I have always been troubled by games or art projects or other activities that use food as an object and then throw it away afterwards. It seems wrong to have a canned good drive for a local food pantry one day and then play sensory games with jello the next week and make rice and bean mosaics the next.
Here is a thoughtful blog post from Marcel deRegt: Say NO to Food. He says in part:
Statistics show that there is enough food on earth that no one needs to go hungry. The problem is that the majority of the food is in the developed countries, North America being a huge consumer. In fact we have so much food in North America that we actually use food for games! Can you figure that? There are people around the word that would do pretty much anything for the food that we use at youth group for games. It’s a harsh reality but true.
How many of us as youth leaders have had hot-dog eating contests, played with marshmallows, cheerios, created “fear factor” challenges with food, etc.? I am sure you can add to the list. Is using food for games being stewardly of the resources that God has given us?
Say NO TO FOOD for games at youth group. Youth workers are creative people so I am sure you are able to come up with some other way to entertain our youth without wasting food. Over the past 15 years in ministry I have tried not to use food for games. Have I slipped up? You bet, but every time I turn on the TV I am reminded of my personal pledge to those I have met overseas who long for food.
Will you join me in committing to not using food for games at youth group? It’s a pledge that will take some creative thinking on your part but one that will set a huge example to your youth. It’s one small step that can make a life-long impression.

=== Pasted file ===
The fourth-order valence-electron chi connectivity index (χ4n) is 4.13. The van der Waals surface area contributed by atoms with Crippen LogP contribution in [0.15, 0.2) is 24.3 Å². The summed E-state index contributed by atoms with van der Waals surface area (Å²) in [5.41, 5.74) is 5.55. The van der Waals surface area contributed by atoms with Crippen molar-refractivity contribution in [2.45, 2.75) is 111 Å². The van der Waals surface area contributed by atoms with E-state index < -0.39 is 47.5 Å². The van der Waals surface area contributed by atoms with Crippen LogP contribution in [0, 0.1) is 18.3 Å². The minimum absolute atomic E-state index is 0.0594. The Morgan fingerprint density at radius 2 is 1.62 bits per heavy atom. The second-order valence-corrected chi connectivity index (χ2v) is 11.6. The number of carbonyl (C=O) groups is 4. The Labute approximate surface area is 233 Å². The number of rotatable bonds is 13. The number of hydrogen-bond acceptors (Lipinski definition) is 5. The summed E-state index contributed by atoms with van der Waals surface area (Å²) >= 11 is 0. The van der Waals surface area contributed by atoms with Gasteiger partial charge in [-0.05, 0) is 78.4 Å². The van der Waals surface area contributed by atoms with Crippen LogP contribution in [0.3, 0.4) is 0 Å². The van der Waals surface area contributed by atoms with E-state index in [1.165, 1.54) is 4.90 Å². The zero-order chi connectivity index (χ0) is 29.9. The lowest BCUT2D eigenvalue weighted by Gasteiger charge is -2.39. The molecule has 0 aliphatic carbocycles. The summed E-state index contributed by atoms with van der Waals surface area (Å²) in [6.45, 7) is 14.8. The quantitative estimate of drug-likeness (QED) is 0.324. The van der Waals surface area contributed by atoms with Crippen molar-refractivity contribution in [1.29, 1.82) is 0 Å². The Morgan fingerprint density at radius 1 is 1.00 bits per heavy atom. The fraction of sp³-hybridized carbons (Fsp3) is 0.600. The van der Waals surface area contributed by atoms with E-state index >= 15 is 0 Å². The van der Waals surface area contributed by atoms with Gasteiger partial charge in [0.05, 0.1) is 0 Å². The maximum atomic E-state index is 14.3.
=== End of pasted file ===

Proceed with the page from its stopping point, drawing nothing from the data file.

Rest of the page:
Cancelling the pie in the pastor's face competition or not using potato stamping as your art method won't stop world hunger. But in not disrespecting food and its God-given purpose, you will be setting a good example for the community you serve.
Here is a blog from Laurie's Little Monkeys, Sensory Bin Ideas without Food, which while it is focused on preschool classroom sensory bin suggestions, can also help you brainstorm ideas for not using food for your lessons (except for lessons involving cooking and eating, of course!). Be sure to note her moving description of a friend's VBS, where after a craft using dried beans she noticed the children's mothers picking up beans from the floor and tables, not to help clean up but to take home to cook for their families.
What do you think? Comment below with your experiences and ideas on how to teach creatively while honoring the hungry in our community and world.